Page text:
7. Leverage crowdsourcing.
A twist on asking for user opinions, the crowdsourcing option is to ask your users for help. Even if you don’t need the help, asking your users to solve some problem for you – or for each other – helps those users feel valuable and needed. This can be further enhanced if you compile the best answers to share later. Plus, who knows? Maybe you’ll find something truly useful in their suggestions.
8. Post at the right time.
The debate rages online about what the best time of day or best day of week is to post your content. The truth is, there’s no one solid answer for that question. It varies depending on your location and the location of your followers. It varies depending on their jobs and other demographics. Just monitor your audience, measure their active and peak hours, and share content just before the majority of them show up for the day.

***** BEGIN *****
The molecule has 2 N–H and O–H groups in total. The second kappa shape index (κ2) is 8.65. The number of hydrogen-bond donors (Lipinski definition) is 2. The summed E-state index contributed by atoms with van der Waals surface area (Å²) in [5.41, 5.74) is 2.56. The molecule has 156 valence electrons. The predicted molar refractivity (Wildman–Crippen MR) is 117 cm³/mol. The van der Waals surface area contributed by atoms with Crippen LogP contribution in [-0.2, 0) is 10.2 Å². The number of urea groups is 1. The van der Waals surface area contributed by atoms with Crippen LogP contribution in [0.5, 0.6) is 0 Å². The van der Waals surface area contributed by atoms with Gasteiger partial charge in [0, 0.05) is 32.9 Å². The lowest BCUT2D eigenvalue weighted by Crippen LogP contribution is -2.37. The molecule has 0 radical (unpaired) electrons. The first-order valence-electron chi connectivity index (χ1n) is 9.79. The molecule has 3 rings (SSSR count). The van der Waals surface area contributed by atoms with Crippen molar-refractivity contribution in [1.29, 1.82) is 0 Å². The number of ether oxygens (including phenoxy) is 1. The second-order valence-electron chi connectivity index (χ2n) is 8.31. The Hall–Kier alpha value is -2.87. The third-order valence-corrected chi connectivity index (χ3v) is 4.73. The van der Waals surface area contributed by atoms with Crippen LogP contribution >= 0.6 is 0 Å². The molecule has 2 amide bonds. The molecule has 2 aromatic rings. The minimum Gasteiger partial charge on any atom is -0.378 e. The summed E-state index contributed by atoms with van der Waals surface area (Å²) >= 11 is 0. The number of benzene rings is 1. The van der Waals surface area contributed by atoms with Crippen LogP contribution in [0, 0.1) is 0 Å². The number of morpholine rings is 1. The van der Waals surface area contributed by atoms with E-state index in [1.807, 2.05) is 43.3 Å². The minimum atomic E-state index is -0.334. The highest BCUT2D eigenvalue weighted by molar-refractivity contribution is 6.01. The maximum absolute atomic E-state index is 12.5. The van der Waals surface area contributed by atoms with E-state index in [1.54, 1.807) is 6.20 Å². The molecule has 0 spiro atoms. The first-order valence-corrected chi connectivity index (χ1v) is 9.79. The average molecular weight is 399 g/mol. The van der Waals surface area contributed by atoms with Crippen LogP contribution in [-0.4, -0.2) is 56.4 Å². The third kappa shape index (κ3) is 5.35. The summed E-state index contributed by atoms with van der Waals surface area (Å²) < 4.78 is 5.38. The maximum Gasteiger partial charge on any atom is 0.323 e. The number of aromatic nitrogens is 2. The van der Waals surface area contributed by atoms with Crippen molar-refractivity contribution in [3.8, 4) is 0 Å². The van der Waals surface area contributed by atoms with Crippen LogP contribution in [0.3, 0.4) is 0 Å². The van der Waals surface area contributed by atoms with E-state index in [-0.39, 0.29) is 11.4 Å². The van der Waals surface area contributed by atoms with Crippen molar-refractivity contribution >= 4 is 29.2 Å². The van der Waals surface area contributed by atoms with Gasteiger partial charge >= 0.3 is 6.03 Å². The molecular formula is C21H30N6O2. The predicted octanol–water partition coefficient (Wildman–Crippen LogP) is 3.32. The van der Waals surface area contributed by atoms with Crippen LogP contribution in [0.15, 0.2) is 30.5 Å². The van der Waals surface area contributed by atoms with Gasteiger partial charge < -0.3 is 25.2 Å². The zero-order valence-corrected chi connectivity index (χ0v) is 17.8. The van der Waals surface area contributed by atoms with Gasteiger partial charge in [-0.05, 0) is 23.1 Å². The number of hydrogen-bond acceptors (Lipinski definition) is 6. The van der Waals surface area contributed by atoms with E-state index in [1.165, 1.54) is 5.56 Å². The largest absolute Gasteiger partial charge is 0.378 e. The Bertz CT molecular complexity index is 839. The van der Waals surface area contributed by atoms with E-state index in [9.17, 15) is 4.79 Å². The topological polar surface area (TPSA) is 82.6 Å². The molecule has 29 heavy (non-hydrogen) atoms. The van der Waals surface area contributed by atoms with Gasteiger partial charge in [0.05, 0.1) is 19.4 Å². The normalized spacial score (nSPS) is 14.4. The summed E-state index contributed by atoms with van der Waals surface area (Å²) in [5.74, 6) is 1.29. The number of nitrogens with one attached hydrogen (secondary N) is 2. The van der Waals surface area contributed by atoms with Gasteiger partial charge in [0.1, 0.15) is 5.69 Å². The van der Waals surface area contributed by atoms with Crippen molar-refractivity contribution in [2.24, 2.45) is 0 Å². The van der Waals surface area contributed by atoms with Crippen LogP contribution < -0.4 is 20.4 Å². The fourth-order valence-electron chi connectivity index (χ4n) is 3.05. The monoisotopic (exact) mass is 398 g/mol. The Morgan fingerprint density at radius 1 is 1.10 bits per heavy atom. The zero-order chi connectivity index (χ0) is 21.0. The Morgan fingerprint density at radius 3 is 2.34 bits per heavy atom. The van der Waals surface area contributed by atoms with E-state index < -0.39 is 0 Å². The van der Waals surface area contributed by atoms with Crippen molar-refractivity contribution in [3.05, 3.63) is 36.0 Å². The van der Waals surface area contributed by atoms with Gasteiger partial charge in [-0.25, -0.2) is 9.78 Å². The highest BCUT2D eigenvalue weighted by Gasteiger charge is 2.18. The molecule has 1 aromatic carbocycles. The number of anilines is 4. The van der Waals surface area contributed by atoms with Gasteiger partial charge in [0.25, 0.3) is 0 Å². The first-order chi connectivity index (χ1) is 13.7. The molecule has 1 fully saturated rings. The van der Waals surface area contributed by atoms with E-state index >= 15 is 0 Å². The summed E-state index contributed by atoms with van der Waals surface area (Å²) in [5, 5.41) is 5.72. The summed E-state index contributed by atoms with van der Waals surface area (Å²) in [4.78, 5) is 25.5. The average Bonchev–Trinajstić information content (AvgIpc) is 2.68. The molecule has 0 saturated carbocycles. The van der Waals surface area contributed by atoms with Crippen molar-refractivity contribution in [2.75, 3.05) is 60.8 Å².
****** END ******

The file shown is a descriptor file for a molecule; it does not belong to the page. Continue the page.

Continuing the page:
9. Post 1-3 times per day.
One post per day is fine. If you can handle more, go for more. Try to avoid posting more often than three times each day. Some larger companies can get away with it, but chances are you’re not one of them. Frequent posting means your posts get lost in the rush. It means you have a harder time promoting one out of many. It also might gain you a reputation as a spammer, depending on the content of those posts.
“Like this post if you can’t wait for Friday!” See how simple that is? It’s an incredible and powerful tactic to just ask for what you want in today’s world. Post a picture of a beach and a few people will like it, because they like the picture, or the location, or what it represents. Post a picture of a beach and tell people to “Like if you can’t wait for summer,” and you’ll have far more interest on the same picture.
11. Make a point of public customer service.
Companies have reputations to maintain. Customer service helps do that. Public customer service can be a viral storm of social activity, when done properly. Consider an example like Samsung from May of 2012: http://mashable.com/2012/08/30/samsung-dragon-phone/. This is an example of several ways Samsung engaged customers; a creative reply to an interesting post and an unexpected reward for a viral engagement included.